Written by George Mann — First published by an independent in 2010, Mann’s tribute to the pulp-era American rogue crime-fighting vigilantes has been revised, expanded and released by Titan Books. It’s been given an exceptional new pulp-style cover too, created by design studio Amazing 15.
The year is 1927, prohibition is in force and America is engaged in a cold war with Britain. Zeppelins roam the skies, coal-fired cars cruise the city’s mean streets and New York’s police are losing control of the five boroughs. One gangster above all seems to be gaining the upper hand – a new man in town who calls himself the Roman. All over town corpses are being discovered with ancient Roman coins placed over their eyes. It’s his trademark and nobody is safe from his henchmen. Not his competitors, and not politicians either. It’s clear that the city is going to hell, but everyone has a different solution.
For Gabriel Cross, New York high society’s most eligible bachelor, the answer is to hope the next bloody Mary gets rid of his hangover, and that the next party will help him block out the things he saw during the Great War.
For Inspector Felix Donovan and Sergeant Mullins, two of the last honest men on the force, who are charged with investigating the murder of Senator James Landsworth Sr, the dilemma is more complex. The Senator was found in a hotel room with a prostitute, bottles of booze and dead coins on his eyelids. It’s not long before their investigation leads them to the mysterious Roman, but before they can find him, he finds them. The choice offered to them is either accept a pay off and let the investigation stall or see their families killed.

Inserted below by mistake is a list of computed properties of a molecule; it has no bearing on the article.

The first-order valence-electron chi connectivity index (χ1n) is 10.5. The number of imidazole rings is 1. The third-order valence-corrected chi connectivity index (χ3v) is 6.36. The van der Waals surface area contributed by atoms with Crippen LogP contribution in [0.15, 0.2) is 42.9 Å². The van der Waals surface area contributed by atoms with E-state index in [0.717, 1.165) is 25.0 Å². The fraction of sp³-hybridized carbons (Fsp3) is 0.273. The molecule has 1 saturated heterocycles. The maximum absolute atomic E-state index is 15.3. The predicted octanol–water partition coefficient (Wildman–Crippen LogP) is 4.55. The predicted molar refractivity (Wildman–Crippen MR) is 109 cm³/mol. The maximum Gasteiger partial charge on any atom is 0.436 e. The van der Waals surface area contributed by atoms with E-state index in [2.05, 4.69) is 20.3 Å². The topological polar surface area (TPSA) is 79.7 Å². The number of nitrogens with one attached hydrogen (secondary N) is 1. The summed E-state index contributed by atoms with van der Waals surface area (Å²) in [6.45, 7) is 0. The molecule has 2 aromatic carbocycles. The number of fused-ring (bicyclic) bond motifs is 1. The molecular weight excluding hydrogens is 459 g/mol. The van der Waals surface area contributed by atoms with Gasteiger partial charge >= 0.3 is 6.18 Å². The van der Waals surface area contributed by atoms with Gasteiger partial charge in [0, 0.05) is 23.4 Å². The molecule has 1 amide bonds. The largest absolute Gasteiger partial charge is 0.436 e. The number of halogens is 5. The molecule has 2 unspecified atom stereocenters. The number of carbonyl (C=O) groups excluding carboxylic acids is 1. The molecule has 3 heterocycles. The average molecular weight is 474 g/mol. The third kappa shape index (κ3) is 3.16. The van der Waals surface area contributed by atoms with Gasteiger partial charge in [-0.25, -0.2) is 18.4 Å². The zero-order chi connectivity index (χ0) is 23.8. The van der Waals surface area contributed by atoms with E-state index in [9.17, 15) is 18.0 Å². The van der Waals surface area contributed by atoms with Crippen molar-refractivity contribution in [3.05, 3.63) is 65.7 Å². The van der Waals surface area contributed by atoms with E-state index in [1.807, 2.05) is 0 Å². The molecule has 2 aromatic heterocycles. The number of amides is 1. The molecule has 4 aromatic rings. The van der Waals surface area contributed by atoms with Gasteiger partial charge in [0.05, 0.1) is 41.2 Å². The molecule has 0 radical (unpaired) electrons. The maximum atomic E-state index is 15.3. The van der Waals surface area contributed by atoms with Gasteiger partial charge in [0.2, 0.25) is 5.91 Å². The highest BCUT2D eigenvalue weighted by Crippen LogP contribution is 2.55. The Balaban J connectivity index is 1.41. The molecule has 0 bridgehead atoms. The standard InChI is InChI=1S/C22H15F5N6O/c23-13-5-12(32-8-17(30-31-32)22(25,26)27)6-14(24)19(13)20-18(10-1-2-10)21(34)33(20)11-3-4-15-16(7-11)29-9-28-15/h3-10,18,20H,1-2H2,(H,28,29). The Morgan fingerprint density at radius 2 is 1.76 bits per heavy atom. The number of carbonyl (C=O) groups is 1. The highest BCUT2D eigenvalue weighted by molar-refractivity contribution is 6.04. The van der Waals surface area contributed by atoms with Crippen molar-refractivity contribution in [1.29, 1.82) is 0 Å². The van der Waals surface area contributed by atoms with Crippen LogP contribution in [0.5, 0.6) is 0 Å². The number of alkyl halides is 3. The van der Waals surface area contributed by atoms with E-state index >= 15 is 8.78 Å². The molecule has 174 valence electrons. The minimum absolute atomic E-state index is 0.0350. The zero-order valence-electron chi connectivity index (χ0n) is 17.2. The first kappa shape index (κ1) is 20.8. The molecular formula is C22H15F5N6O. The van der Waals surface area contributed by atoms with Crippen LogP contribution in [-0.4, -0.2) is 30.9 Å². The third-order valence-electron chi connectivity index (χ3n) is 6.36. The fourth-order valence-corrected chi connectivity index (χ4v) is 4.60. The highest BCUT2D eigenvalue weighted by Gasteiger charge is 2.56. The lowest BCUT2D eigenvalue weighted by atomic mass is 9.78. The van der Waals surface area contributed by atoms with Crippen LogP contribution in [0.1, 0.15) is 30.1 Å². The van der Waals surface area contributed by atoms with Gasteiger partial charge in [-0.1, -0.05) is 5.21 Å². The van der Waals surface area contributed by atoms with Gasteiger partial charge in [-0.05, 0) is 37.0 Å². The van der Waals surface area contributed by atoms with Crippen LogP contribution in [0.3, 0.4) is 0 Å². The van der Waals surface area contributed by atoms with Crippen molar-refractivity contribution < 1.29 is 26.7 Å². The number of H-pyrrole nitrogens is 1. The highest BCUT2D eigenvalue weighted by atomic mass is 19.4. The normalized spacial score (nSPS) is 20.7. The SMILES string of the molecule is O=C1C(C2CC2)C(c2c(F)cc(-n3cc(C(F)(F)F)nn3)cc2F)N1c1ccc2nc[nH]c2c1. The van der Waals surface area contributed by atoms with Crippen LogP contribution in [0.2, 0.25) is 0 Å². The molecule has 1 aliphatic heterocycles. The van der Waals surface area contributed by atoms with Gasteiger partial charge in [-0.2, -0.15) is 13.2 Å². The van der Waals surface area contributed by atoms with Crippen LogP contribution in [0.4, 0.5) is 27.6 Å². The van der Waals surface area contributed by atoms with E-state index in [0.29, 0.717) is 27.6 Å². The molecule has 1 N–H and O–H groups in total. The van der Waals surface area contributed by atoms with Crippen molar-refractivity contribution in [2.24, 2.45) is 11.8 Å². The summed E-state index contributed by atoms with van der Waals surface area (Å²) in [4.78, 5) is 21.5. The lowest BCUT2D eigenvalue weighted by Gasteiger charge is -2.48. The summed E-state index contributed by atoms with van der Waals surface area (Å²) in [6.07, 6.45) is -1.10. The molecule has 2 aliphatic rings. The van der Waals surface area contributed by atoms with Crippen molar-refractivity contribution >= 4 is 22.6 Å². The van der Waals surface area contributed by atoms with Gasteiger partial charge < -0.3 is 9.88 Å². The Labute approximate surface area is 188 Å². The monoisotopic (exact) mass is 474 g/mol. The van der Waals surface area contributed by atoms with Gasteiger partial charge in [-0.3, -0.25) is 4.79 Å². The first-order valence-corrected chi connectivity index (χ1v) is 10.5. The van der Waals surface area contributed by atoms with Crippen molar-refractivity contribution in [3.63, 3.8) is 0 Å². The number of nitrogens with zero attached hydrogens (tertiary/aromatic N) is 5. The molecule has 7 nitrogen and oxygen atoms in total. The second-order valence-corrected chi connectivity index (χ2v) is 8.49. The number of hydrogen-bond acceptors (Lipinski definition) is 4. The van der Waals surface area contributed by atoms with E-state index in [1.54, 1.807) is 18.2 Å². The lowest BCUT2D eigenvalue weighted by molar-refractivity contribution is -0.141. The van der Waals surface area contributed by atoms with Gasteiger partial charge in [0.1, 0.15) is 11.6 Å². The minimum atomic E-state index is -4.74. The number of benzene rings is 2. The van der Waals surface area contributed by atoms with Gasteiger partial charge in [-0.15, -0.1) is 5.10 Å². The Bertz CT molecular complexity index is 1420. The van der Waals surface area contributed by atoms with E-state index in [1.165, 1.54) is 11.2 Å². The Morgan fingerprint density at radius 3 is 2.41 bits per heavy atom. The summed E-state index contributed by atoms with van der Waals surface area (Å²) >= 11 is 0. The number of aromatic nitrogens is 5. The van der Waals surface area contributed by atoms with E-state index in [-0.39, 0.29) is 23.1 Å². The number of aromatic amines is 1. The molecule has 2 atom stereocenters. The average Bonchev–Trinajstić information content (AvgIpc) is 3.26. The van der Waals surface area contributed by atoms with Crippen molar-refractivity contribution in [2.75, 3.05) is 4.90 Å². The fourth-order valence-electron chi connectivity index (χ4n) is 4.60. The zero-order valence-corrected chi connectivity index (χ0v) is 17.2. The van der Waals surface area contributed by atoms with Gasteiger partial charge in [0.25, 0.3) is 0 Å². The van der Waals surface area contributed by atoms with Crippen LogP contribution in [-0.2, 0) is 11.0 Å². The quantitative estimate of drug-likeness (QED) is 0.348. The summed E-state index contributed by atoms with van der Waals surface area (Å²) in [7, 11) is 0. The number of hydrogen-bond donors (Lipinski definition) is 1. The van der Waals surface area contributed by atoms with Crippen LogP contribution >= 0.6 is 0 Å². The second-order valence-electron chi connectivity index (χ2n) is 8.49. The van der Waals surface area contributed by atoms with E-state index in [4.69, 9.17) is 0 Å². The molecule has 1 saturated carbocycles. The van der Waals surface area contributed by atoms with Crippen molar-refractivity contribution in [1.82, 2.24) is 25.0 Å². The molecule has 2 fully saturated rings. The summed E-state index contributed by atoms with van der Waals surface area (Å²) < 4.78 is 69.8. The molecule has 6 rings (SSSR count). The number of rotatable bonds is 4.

Yet there is another character who has decided to fight fire with fire. The Ghost stalks the city’s rooftops, jets on his ankles propel him through the night sky, black cape billowing behind him, and red goggles enable him to see in the dark. An air gun attached to his arm fires deadly metal discs into any goons he finds, for like The Spider and The Shadow, the Ghost is judge, jury and executioner.
George Mann, who has written Sherlock Holmes pastiches and has a Victorian crime fiction series on the go, is never afraid to play with genre rules and reader’s expectations. He’s thrown the kitchen sink at this one. He has created an alternative history, and a tribute to early pulp crime with steam-punk trappings, supernatural menace, and even a doomed romance. You may find this to be either genius or madness. It might seem a brave attempt to shoehorn as much entertainment into a story as possible, or a scattergun method used in the hope that if enough shots are fired some are bound to hit the target. Whilst I wouldn’t want every reading experience to be like this, every now and again is just fine by me.
CFL Rating: 4 Stars